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Top 10 Highest Mountains
Top 10 Highest Mountains



Annapurna (26,545 feet or 8,091 metres)

Annapurna is a Sanskrit name which literally means "full of food", but is normally translated as Goddess of the Harvests. Located east of a great gorge that cuts through the Himalaya Mountains, its peaks are not the tallest in the world, but they are considered the most dangerous to climb. As of 2007, there had been 153 summit ascents of Annapurna I, and 58 fatalities, giving the mountain a fatality to summit ratio of 38%--the highest of any of the eight-thousanders.


Nanga Parbat (26,660 feet or 8,126 metres)

Nanga Parbat forms the western anchor of the Himalayan Range. Its name translates to "Naked Mountain". On July 12, 2009, after reaching the top of Nanga Parbat, South Korean climber Go Mi-Young fell off a cliff on the descent in bad weather. She had been one of the leaders in the quest to become the first woman to scale the world's 14 highest peaks. Nanga Parbat has never been climbed in winter.


Manaslu (26,759 feet or 8,156 metres)

Set in the northern Himalayan range in the Gorkha land of Nepal, Manaslu has been described as a serrated "wall of snow and ice hanging in the sky." Its name, which means "Mountain of the Spirit", comes from the Sanskrit word Manasa, meaning "intellect" or "soul".


Dhaulagiri (26,795 feet or 8,167 metres)

In terms of rise above local terrain, Dhaulagiri is almost unparalleled in the world. It rises 7000 metres over the Kali Gandaki gorge to the southeast in about 30 km of horizontal distance. The Kali Gandaki is especially dramatic since Dhaulagiri and Annapurna both stand near the river, giving a unique example of two eight-thousanders facing each other over a deep valley.


Cho Oyu (26,906 feet or 8,201 metres)

Just a few kilometres west of Cho Oyu is Nangpa La (5,716m/18,753 ft), a glaciated pass that serves as the main trading route between the Tibetans and the Khumbu's Sherpas. Due to its proximity to this pass and the generally moderate slopes of the standard northwest ridge route, some climbers consider Cho Oyu to be the easiest 8,000 metre peak to climb, and it is a popular objective for professionally guided parties. Cho Oyu means "Turquoise Goddess" in Tibetan.


Makalu (27,825 feet or 8,481 metres)

An isolated peak whose shape is a four-sided pyramid, Makalu is considered one of the most difficult mountains in the world to climb. The mountain is notorious for its steep pitches and knife-edged ridges that are completely open to the elements.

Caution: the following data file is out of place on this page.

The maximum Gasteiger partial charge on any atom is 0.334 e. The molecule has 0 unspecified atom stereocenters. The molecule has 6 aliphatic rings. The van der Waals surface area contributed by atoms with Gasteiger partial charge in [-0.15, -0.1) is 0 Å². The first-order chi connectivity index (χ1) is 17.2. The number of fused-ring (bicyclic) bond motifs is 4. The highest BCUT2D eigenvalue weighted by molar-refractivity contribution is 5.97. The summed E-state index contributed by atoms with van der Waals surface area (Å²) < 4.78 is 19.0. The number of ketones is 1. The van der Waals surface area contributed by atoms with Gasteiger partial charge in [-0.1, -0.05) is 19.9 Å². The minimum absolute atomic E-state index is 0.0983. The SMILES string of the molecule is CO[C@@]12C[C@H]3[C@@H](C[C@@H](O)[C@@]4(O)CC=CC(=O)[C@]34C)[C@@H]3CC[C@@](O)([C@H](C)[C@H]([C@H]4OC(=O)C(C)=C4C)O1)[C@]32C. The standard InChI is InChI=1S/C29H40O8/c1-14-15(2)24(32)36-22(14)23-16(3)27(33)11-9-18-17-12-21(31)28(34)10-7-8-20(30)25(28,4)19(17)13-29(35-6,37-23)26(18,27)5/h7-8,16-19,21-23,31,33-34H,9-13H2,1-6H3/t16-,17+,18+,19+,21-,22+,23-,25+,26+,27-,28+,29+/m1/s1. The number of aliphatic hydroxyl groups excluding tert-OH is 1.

Lhotse (27,940 feet or 8,516 metres)

Lhotse is best known for its proximity to Mount Everest and the fact that climbers ascending the standard route on that peak spend some time on its northwest face. However, Lhotse is a dramatic peak in its own right, due to its tremendous south face which rises 3.2 km (2.0 mi) in only 2.25 km (1.4 mi) of horizontal distance, making it the steepest face of this size in the world.


Kangchenjunga (28,169 feet or 8,586 metres)

Kangchenjunga translated means "The Five Treasures of Snows", as it contains five peaks, four of them over 8,450 metres. Kangchenjunga was first climbed on May 25, 1955 by Joe Brown and George Band, who were part of a British expedition. The British expedition honoured the beliefs of the Sikkimese, who hold the summit sacred, by stopping a few feet short of the actual summit. Most successful summit parties since then have followed this tradition.


K2 (28,251 feet or 8,611 metres)

known as the Savage Mountain due to the difficulty of ascent, K2, located on the border between Xinjiang, China and Gilgit, Pakistan, has the 2nd highest fatality rate among "eight thousanders". For every four people who have reached the summit, one has died trying. K2 has never successfully been climbed in winter.


Mount Everest (29,029 feet or 8,848 metres)

At 8,848 meters above sea level, Mount Everest, or Mount Chomolungma, is the world's tallest mountain. The government of Nepal requires all prospective climbers to obtain an expensive permit, costing as much as US $25,000 per person. Still, hundreds of climbers scale the mountain each year, led my professional mountain guides. Everest does not pose substantial technical climbing difficulties on the standard route (other mountains such as K2 and Nanga Parbat are, technically, much more difficult), but a climb to the top of the world's highest peak involves many dangers such as altitude sickness, extreme weather and powerful winds. Conditions are so difficult in the death zone (altitudes higher than 8,000 meters) that most corpses have simply been left where they fell. Some are still visible from standard climbing routes.

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